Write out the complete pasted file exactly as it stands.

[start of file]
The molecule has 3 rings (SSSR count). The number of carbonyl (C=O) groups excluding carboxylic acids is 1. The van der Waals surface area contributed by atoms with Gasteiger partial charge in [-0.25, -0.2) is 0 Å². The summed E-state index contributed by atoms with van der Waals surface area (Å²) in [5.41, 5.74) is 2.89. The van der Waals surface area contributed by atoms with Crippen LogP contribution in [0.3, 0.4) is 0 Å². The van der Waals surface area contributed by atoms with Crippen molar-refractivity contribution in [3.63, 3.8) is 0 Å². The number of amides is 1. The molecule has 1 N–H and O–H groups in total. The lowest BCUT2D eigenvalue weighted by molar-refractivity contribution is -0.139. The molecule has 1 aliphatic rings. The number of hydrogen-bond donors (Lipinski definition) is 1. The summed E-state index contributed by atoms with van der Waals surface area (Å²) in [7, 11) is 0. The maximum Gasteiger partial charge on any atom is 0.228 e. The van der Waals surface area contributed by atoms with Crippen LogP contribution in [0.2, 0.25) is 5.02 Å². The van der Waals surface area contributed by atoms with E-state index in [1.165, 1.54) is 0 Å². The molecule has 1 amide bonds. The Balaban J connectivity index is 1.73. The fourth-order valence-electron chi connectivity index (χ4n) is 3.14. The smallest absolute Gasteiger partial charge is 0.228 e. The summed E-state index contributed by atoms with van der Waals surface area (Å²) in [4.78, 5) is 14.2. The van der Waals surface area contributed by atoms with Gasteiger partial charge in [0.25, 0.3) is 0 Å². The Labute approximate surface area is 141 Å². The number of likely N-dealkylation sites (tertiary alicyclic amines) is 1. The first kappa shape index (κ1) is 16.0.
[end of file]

The molecule has 3 rings (SSSR count). The number of carbonyl (C=O) groups excluding carboxylic acids is 1. The van der Waals surface area contributed by atoms with Gasteiger partial charge in [-0.25, -0.2) is 0 Å². The summed E-state index contributed by atoms with van der Waals surface area (Å²) in [5.41, 5.74) is 2.89. The van der Waals surface area contributed by atoms with Crippen LogP contribution in [0.3, 0.4) is 0 Å². The van der Waals surface area contributed by atoms with Crippen molar-refractivity contribution in [3.63, 3.8) is 0 Å². The number of amides is 1. The molecule has 1 N–H and O–H groups in total. The lowest BCUT2D eigenvalue weighted by molar-refractivity contribution is -0.139. The molecule has 1 aliphatic rings. The number of hydrogen-bond donors (Lipinski definition) is 1. The summed E-state index contributed by atoms with van der Waals surface area (Å²) in [7, 11) is 0. The maximum Gasteiger partial charge on any atom is 0.228 e. The van der Waals surface area contributed by atoms with Crippen LogP contribution in [0.2, 0.25) is 5.02 Å². The van der Waals surface area contributed by atoms with E-state index in [1.165, 1.54) is 0 Å². The molecule has 1 amide bonds. The Balaban J connectivity index is 1.73. The fourth-order valence-electron chi connectivity index (χ4n) is 3.14. The smallest absolute Gasteiger partial charge is 0.228 e. The summed E-state index contributed by atoms with van der Waals surface area (Å²) in [4.78, 5) is 14.2. The van der Waals surface area contributed by atoms with Gasteiger partial charge in [0.25, 0.3) is 0 Å². The Labute approximate surface area is 141 Å². The number of likely N-dealkylation sites (tertiary alicyclic amines) is 1. The first kappa shape index (κ1) is 16.0.